View Full Version : An Introduction to the Rig Veda

Saturday, July 13th, 2002, 04:29 PM
One not knowing a land asks of one who knows it,
he goes forward instructed by the knowing one.
Such, indeed, is the blessing of instruction,
one finds a path that leads him straight onward.
- The Rigveda, Volume 10 Hymn 32 Verse 7.

Rig Veda or the 'Spoken Knowledge' is a collection of a total of 10 Volumes or Samhitas of hymns. These were written in a language which we today term as Vedic. Since it is generally considered to be a religious text, although it is different from Judeo-Christianity-Islam in its core philosophical thought, it is wrongly identified with rituals. Some rituals known today in exaggerated forms were actually created some 1500 years ago. Although not all are that recent. But the Veda was compiled as a collection of Hymns written by seers in the Aryan assemblies.

The Vedas are the only extant records of the lives and expressions of our forefathers of an age upon the time-limits of which scholars and historians have been unable to agree with any degree of finality. Indian scholars like Tilak and Europeans like Jacobi are inclined to date the period from Four to Six Millenniums before the Christian era while other Western Christian scholars have a strong tendency to advance the date to as near the Christian era as possible.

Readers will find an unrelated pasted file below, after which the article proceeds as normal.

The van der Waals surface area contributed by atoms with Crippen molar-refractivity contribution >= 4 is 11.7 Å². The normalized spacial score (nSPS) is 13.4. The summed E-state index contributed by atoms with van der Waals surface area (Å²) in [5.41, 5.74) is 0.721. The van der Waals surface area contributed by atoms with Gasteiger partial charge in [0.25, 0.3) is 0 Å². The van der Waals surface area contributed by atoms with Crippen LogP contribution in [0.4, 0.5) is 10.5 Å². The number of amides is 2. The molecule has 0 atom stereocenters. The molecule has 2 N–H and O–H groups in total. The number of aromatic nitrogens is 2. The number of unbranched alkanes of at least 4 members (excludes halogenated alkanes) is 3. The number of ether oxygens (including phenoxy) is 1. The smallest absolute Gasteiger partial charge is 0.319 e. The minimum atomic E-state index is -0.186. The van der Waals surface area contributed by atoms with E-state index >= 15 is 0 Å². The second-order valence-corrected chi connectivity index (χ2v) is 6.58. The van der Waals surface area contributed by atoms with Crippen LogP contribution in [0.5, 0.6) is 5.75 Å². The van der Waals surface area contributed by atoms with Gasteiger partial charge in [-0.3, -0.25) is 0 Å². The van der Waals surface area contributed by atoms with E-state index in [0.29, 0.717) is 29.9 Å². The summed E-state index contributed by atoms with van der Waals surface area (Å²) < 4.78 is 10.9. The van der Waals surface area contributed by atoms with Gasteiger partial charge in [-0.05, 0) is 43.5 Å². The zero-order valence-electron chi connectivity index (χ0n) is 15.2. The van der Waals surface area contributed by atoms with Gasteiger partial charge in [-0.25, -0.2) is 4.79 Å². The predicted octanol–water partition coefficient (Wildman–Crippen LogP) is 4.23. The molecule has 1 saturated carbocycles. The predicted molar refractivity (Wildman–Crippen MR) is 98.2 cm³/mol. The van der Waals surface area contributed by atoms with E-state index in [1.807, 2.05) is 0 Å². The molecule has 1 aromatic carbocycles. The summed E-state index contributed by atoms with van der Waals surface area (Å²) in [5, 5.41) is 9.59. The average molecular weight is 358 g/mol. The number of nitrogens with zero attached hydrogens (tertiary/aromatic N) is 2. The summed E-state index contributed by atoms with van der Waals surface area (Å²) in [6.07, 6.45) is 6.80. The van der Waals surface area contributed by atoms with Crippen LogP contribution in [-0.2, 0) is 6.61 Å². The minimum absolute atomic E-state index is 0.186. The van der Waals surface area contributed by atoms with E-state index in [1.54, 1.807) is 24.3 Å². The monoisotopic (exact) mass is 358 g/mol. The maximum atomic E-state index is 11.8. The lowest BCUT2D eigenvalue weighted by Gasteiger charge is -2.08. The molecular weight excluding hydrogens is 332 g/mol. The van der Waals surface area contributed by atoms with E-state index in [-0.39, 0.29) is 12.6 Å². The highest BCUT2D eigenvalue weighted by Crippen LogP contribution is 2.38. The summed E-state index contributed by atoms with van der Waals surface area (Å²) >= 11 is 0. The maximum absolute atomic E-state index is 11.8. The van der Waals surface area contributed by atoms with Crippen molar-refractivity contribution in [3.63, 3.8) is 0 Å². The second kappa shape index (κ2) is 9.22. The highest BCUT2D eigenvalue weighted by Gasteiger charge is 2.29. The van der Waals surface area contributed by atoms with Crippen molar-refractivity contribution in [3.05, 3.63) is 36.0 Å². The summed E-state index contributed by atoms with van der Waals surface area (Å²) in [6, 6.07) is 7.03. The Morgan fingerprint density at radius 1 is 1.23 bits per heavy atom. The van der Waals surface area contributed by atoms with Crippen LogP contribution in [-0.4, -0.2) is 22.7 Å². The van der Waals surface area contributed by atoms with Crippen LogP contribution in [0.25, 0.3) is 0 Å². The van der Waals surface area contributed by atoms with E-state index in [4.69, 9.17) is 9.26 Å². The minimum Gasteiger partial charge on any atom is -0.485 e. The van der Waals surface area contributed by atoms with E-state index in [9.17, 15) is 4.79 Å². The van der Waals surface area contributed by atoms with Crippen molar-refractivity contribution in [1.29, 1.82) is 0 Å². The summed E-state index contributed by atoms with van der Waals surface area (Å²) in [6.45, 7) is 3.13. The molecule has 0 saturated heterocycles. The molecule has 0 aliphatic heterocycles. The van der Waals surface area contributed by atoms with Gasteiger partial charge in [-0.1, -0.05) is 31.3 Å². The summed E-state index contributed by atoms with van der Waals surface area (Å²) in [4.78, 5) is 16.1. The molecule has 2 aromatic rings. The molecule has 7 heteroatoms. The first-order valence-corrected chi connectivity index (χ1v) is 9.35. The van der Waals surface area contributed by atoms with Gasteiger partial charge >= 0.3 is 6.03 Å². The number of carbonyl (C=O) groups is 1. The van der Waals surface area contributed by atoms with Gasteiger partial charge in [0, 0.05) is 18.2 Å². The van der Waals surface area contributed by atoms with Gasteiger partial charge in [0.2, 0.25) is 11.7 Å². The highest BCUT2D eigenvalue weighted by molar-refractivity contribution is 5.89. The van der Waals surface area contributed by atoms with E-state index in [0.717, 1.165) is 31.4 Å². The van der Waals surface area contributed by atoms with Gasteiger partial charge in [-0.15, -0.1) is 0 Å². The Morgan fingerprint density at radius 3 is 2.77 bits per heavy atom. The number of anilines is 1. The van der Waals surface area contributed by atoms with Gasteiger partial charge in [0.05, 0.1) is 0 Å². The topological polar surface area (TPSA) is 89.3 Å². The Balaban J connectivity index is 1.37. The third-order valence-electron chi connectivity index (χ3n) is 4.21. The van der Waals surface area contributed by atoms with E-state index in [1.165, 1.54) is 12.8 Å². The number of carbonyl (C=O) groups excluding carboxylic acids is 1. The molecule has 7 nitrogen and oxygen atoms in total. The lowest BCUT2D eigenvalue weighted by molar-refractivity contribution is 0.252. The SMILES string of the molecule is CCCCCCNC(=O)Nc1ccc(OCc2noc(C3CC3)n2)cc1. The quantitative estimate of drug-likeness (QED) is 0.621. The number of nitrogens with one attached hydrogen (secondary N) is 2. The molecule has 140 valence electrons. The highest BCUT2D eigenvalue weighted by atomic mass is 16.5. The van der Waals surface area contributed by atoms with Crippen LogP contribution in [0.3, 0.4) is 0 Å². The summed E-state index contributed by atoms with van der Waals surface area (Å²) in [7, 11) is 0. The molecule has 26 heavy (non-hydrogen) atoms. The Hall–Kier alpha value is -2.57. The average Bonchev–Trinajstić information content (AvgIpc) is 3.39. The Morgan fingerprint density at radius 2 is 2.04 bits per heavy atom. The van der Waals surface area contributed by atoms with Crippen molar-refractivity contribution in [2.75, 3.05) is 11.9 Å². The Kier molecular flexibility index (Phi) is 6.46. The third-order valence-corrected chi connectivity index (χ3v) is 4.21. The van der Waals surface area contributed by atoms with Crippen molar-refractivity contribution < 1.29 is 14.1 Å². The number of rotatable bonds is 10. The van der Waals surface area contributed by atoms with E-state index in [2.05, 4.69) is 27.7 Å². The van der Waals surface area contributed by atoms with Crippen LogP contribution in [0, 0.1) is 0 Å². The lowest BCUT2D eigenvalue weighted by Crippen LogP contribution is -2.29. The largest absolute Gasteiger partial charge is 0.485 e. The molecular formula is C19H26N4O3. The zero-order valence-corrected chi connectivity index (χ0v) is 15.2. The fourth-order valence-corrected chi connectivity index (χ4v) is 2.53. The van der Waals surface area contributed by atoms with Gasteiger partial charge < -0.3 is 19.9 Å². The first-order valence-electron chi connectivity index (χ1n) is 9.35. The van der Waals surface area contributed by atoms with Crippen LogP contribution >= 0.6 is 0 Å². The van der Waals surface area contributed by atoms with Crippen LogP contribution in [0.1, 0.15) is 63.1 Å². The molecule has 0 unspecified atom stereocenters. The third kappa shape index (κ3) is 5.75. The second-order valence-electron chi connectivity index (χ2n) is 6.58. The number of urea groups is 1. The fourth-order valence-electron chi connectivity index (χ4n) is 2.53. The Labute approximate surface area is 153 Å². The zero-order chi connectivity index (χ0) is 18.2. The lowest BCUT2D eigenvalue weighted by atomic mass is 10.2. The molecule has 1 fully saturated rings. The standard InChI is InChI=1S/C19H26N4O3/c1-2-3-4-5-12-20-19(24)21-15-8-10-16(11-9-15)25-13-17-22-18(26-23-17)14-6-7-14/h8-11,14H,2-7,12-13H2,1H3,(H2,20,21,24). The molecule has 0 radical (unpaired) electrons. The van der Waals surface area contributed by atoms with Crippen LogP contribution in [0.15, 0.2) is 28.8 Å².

Be that as it may, it is the songs and chants of these fathers of the race--purve petarah--, it is their hymns that form the starting point and the kernel for the vast literature that has flowed from and developed round them and goes by the name VEDA. At some period of their history, very likely at the close of the epoch during which the hymns were first sung and celebrated, it was found necessary to collect and compile all the available hymns current at that time. The necessity for the compilation may have arisen in order to prevent their loss inevitable with the passage of time and also to preserve them in the form in which they were chanted.

Tradition has it that they were compiled under the direction of that Master compiler of the Great Age--Vyasa. Certainly what have been compiled do not exhaust all the hymns that must have been current; the compilations represent the remnants that had survived the ravages of time and were still extant at the time of the compilation. These hymnal texts had been inherited in oral form and it was inevitable that they must have suffered diminution in quantity with each generation.
-Shre Aurobindo